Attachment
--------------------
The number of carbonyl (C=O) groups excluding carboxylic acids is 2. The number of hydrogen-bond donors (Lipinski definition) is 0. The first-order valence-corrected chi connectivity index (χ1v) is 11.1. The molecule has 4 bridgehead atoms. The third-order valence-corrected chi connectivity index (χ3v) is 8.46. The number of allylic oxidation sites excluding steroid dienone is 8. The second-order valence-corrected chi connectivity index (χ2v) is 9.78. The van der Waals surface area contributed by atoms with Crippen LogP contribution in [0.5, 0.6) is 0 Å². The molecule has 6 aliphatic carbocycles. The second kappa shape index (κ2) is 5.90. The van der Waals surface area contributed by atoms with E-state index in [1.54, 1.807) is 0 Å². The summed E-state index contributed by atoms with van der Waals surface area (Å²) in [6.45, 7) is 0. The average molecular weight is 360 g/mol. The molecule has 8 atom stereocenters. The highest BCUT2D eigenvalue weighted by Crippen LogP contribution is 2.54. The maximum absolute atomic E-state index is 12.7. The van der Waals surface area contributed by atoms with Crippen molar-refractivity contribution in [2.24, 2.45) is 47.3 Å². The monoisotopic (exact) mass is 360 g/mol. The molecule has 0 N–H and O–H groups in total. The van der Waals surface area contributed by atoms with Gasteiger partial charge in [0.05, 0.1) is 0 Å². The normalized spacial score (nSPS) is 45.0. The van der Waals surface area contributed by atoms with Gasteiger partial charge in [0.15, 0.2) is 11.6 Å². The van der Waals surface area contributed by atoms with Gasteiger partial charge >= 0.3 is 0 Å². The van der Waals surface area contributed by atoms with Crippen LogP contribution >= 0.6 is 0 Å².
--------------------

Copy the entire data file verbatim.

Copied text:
The number of carbonyl (C=O) groups excluding carboxylic acids is 2. The number of hydrogen-bond donors (Lipinski definition) is 0. The first-order valence-corrected chi connectivity index (χ1v) is 11.1. The molecule has 4 bridgehead atoms. The third-order valence-corrected chi connectivity index (χ3v) is 8.46. The number of allylic oxidation sites excluding steroid dienone is 8. The second-order valence-corrected chi connectivity index (χ2v) is 9.78. The van der Waals surface area contributed by atoms with Crippen LogP contribution in [0.5, 0.6) is 0 Å². The molecule has 6 aliphatic carbocycles. The second kappa shape index (κ2) is 5.90. The van der Waals surface area contributed by atoms with E-state index in [1.54, 1.807) is 0 Å². The summed E-state index contributed by atoms with van der Waals surface area (Å²) in [6.45, 7) is 0. The average molecular weight is 360 g/mol. The molecule has 8 atom stereocenters. The highest BCUT2D eigenvalue weighted by Crippen LogP contribution is 2.54. The maximum absolute atomic E-state index is 12.7. The van der Waals surface area contributed by atoms with Crippen molar-refractivity contribution in [2.24, 2.45) is 47.3 Å². The monoisotopic (exact) mass is 360 g/mol. The molecule has 0 N–H and O–H groups in total. The van der Waals surface area contributed by atoms with Gasteiger partial charge in [0.05, 0.1) is 0 Å². The normalized spacial score (nSPS) is 45.0. The van der Waals surface area contributed by atoms with Gasteiger partial charge in [0.15, 0.2) is 11.6 Å². The van der Waals surface area contributed by atoms with Gasteiger partial charge >= 0.3 is 0 Å². The van der Waals surface area contributed by atoms with Crippen LogP contribution >= 0.6 is 0 Å².